It needs to change. Tweaking journal submission policies or reviewing gimmicks doesn’t cut it. Better to tear the whole Journal/promotion process down and see what happens. It might be hard to predict exactly how that will play out, but I can tell you what won’t happen though: researchers won’t stop communicating with each other and they won’t stop recognizing good work when they see it. So I’m not sure what the big fear is.

        So Andrew, tear down this wall of Journals!

      • Also, forget about existing solutions and forget about trying to think of ways to improve arxive or whatever. The best thing to do would be to take all these points you’ve been making to someone like those guys that did Stack Exchange, or Github. Hand them a list of points saying “this is why I publish in journals”.

        Then let them figure out an open online system that would lure you away from your current habbits. The pro-Journal publishing points you’ve been making are perfect market/user research for those guys.

  2. As you speak of the your paper with Cosam Shalizi – and to give you quick proof read up front – the article is missing in the references.

  3. Andrew:

    Once all papers are in open source, machine readable databases I am sure all manner of individually customized recommender systems will spring up. I’m talking reaching orders of magnitude more -interested- readers than through a journal.

    For me the main reason to publish in a major journal is the belief it will archive your work, and still be there, after you kick over.

    Yet increasingly my money is on repositories.

    I think

  4. About that Chen at al. paper. (Re: Evidence on the deleterious impact of sustained use of polynomial regression on causal inference) I know you posted about it earlier, but I just thought of 2 new comments. 1) There are two locales with ~-11 and +10 degrees north of the river with incredibly high lifespans of about 88 and over 90 years. The next best result is about 81. What is known about those communities? Do they have some sort of nursing homes with disproportionately large numbers of very old people? 2) I think one of the checks of the polynomial discontinuity model should be this. They use cubic polynomials on both sides of the divide which gives them 4+4=8 fitting parameters. As a check they should have applied 7-degree polynomial fitting to the whole data set and compare the quality of fits. Alternatively, they might have used any other fitting technique (spline interpolation, maybe) with the same number of parameters and forced continuity to check for the H0. OK, this a Bayesian place so let’s call it a reasonableness check without reference to any kind of statistical theory.

  5. Reasons why it makes sense for an academic in the current system to publish:
    1. Career (not applicable to you as you mention)
    2. Grants
    3. Because there are incentives to publish a paper, not publishing a paper is a signal of low paper quality (why would you not publish a good paper).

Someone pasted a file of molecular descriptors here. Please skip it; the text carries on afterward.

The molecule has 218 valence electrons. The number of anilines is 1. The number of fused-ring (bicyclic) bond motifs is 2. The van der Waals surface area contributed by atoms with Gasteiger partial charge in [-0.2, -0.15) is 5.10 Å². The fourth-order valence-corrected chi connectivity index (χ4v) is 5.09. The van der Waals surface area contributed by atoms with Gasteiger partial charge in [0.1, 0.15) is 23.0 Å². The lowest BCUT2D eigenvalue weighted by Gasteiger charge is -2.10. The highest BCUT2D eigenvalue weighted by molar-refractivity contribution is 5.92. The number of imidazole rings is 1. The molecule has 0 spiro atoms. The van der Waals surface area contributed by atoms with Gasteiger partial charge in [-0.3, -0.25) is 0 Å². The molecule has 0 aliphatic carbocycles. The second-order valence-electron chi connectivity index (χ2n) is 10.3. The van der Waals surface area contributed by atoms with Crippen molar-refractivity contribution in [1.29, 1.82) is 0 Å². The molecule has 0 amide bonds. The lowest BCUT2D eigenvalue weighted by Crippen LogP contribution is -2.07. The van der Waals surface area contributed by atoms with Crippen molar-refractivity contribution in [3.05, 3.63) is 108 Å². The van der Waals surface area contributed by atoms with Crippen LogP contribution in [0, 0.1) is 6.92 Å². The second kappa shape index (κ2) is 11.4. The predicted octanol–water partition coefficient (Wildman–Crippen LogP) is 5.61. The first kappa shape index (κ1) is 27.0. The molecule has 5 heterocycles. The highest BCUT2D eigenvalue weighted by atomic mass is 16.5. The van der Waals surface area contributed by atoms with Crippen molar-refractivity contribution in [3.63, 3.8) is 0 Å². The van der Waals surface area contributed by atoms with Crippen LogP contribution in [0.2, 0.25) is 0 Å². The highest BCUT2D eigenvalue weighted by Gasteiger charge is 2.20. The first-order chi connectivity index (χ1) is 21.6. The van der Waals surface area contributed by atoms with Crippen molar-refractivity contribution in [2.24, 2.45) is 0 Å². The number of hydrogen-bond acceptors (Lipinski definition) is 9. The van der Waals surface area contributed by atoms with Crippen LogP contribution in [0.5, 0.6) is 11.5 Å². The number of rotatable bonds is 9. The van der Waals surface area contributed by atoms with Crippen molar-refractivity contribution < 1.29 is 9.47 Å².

These don’t necessarily defend the system but give good reasons to publish given that you are in this system.

  6. Andrew,

    Your discussion on the publishing differences across academic fields is very interesting. I agree with you that the peer-review process in economics and political science is indeed a “pain in the ass.” But having no experience in trying to publish beyond these two fields, I didn’t realize that they may be more “grueling” than others. If they are, what do you think accounts for this difference?

    I’m also curious where sociology fits. My sense is that its process may be similar to economics and political science–the prolonged workshop approach–but I’m not sure. Do you have any insights?

  7. Pingback: Friday links: PhD models, great Tony Ives interview, shameless self-promotion, and more | Dynamic Ecology

  8. Ent: Don’t let the bitterness consume you. I do that to myself a lot, man. The retraction movement is a good one, but don’t lose sight of how many people do good work, how many editors are not spending most of their time being cronies, etc. There is joy (and efficacy) in just contributing. It can ruin the spirit to be too negative and it takes your eye off the ball.

    Bob: Chemistry, but unrevised publication is not the norm (my advisor, an editor, had never seen it). I really don’t think it is quite so hard as people think though. Just be candid, be descriptive, and don’t try to act all smart and all. More like writing up a college lab experiment than trying to look like Pasteur or Reimann (or worse, Edison).

    Andrew: You can treat Nature/Science/PRL the same way. Just reserve submissions there for things that are noteworthy: ‘Science doesn’t print non-superconducting cuprates’. Capisce?

    All: Many of these issues are far from new, to science as a field or to scientists as conflicted humans. Please read the very short pamphlet by Katzoff (public domain) on Clarity in Technical Reporting. In addition, some of the chapters by E. Bright Wilson in An Introduction to Scientific Research are very appropriate here.

    P.s. FWIW, I’m a big advocate of publishing everything. HATE the 20 paper limit. (and really, the number of first author papers is what matters…that’s who did the work!) If it’s not published, it’s lost work. Work done at taxpayer expense. You don’t even really understand your own work until you summarize and synthesize. And it does no one else any good. Nothing wrong with simple, constructive work (“stamp collecting”). And “grinding your pigments” will make you a better artist.

      • One of the posters here said that people should be limited to no more than 20 papers in their life. Cutting down on chaff in the literature or something.

        I could write more than 20 good technical reports in my life. And a good tech report is a good paper. So I could write more than 20 papers.

        And when you add in people who collaborate (e.g. crystallographers) or who are supervisors, than obviously one could have a lot of papers as a co-author (not the main (i.e. first) author).